Rawlings Sued Over ‘Football Helmet’ Patent

     (CN) – Represented by legal heavyweight Perkins Coie, the owner of patents titled “football helmet,” “sports helmet” and “shoulder pads” filed a federal complaint Wednesday against Rawlings Sporting Goods Co. Inc.
     Riddell Inc., based in Rosemont, Ill., claims to have received the first of the patents at issue, “football helmet,” on Aug. 30, 2005. The eight-page complaint is filed in Chicago.
     It puts the dates of the “shoulder pads” patent at Aug. 26, 2014, the “sports helmet” patent at Sept. 10, 2013, and the “sports helmet” design patent at Oct. 27, 2009.
     Rawlings, based in St. Louis, Mo., even references Riddell’s “football helmet” patent and the “sports helmet” design patent in one of its design patents, the complaint states.
     Though Rawlings is not licensed to any of the four aforementioned Riddell patents, it is currently infringing each of them, Riddell says.
     As to the alleged infringement of both the “football helmet” and “sports helmet” patent, Riddell points to Rawlings “products … identified with the Tachyon, Impulse, Quantum, Momentum, and Force model names.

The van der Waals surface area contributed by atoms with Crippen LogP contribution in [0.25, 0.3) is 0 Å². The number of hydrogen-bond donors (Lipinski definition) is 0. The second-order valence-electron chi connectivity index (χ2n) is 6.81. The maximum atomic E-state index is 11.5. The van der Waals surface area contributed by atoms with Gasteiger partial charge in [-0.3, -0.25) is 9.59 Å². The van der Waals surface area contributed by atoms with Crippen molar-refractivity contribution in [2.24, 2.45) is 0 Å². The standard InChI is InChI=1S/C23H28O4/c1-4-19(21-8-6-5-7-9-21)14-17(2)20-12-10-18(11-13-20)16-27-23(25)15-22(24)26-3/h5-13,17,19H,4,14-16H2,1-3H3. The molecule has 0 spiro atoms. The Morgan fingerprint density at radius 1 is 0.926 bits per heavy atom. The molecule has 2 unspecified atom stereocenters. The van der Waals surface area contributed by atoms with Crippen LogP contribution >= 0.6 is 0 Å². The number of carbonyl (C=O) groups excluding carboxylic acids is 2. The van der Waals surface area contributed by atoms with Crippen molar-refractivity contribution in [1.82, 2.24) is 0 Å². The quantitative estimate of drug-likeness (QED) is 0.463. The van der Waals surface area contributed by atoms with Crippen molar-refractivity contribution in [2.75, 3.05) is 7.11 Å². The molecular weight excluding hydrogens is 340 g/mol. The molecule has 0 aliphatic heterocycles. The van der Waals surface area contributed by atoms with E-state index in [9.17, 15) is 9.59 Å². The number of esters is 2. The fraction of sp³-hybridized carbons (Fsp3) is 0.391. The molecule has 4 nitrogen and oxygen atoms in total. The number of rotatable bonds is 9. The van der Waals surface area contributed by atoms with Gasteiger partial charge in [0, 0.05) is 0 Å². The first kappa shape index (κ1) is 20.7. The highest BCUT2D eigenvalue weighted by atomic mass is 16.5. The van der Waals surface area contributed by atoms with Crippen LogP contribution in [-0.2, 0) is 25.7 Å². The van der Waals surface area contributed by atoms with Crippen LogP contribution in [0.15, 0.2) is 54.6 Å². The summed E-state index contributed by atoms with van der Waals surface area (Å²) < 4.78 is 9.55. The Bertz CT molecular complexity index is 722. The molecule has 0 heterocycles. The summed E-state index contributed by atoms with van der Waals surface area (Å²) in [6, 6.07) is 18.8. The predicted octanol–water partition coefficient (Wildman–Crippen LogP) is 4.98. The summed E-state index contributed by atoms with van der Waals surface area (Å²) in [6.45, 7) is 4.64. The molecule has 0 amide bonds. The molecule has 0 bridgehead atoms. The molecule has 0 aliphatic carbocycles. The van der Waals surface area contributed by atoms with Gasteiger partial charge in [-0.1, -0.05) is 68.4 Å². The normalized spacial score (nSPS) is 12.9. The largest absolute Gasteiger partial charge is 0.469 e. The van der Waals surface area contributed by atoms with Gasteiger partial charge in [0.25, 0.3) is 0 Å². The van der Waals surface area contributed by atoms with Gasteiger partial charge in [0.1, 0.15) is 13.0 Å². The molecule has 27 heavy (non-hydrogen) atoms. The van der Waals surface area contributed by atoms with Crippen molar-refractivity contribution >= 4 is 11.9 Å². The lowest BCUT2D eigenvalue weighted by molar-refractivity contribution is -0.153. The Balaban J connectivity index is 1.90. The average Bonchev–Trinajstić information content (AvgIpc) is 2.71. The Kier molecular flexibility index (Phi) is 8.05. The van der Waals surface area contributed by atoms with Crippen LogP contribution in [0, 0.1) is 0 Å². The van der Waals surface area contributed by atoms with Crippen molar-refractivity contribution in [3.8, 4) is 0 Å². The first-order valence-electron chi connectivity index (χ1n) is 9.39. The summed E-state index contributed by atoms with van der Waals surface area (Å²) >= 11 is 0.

Riddell mentions the same football helmet model names with regard to the alleged infringement of its “sports helmet” design patent, as well as “baseball helmets identified with the S100, S90, S80 and S70 series names.”
     Rawlings shoulder pads from the Titan and Spartan lines round out the remaining claims.
     Riddell is represented by Perkins Coie attorney Rodger Carreyn, of Madison, Wis., in the suit for damages.

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